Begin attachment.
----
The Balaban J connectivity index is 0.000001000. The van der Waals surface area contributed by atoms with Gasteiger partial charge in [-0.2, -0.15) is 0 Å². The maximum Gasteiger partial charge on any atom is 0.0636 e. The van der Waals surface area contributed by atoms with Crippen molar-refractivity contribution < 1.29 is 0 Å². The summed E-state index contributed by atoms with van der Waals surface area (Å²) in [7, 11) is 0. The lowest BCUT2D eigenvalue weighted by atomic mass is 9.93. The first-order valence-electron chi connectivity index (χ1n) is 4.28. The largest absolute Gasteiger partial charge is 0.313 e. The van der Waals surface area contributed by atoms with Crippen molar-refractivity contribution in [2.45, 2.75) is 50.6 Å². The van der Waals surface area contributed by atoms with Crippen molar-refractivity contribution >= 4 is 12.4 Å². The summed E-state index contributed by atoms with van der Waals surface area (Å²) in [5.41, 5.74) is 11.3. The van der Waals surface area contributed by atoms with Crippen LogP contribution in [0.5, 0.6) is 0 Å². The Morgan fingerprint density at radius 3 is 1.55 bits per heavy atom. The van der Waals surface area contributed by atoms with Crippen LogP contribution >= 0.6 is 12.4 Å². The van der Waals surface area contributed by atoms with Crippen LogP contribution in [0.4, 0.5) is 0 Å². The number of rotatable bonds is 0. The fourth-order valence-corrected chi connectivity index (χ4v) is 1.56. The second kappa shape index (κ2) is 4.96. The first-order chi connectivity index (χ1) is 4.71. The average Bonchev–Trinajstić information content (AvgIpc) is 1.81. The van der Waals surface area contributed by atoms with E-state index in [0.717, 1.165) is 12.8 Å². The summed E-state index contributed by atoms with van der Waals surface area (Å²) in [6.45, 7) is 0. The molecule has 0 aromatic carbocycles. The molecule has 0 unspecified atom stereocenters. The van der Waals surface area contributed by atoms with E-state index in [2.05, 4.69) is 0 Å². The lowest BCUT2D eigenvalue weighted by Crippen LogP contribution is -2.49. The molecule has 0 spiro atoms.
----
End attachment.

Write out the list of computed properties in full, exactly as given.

The Balaban J connectivity index is 0.000001000. The van der Waals surface area contributed by atoms with Gasteiger partial charge in [-0.2, -0.15) is 0 Å². The maximum Gasteiger partial charge on any atom is 0.0636 e. The van der Waals surface area contributed by atoms with Crippen molar-refractivity contribution < 1.29 is 0 Å². The summed E-state index contributed by atoms with van der Waals surface area (Å²) in [7, 11) is 0. The lowest BCUT2D eigenvalue weighted by atomic mass is 9.93. The first-order valence-electron chi connectivity index (χ1n) is 4.28. The largest absolute Gasteiger partial charge is 0.313 e. The van der Waals surface area contributed by atoms with Crippen molar-refractivity contribution in [2.45, 2.75) is 50.6 Å². The van der Waals surface area contributed by atoms with Crippen molar-refractivity contribution >= 4 is 12.4 Å². The summed E-state index contributed by atoms with van der Waals surface area (Å²) in [5.41, 5.74) is 11.3. The van der Waals surface area contributed by atoms with Crippen LogP contribution in [0.5, 0.6) is 0 Å². The Morgan fingerprint density at radius 3 is 1.55 bits per heavy atom. The van der Waals surface area contributed by atoms with Crippen LogP contribution >= 0.6 is 12.4 Å². The van der Waals surface area contributed by atoms with Crippen LogP contribution in [0.4, 0.5) is 0 Å². The number of rotatable bonds is 0. The fourth-order valence-corrected chi connectivity index (χ4v) is 1.56. The second kappa shape index (κ2) is 4.96. The first-order chi connectivity index (χ1) is 4.71. The average Bonchev–Trinajstić information content (AvgIpc) is 1.81. The van der Waals surface area contributed by atoms with E-state index in [0.717, 1.165) is 12.8 Å². The summed E-state index contributed by atoms with van der Waals surface area (Å²) in [6.45, 7) is 0. The molecule has 0 aromatic carbocycles. The molecule has 0 unspecified atom stereocenters. The van der Waals surface area contributed by atoms with E-state index in [2.05, 4.69) is 0 Å². The lowest BCUT2D eigenvalue weighted by Crippen LogP contribution is -2.49. The molecule has 0 spiro atoms.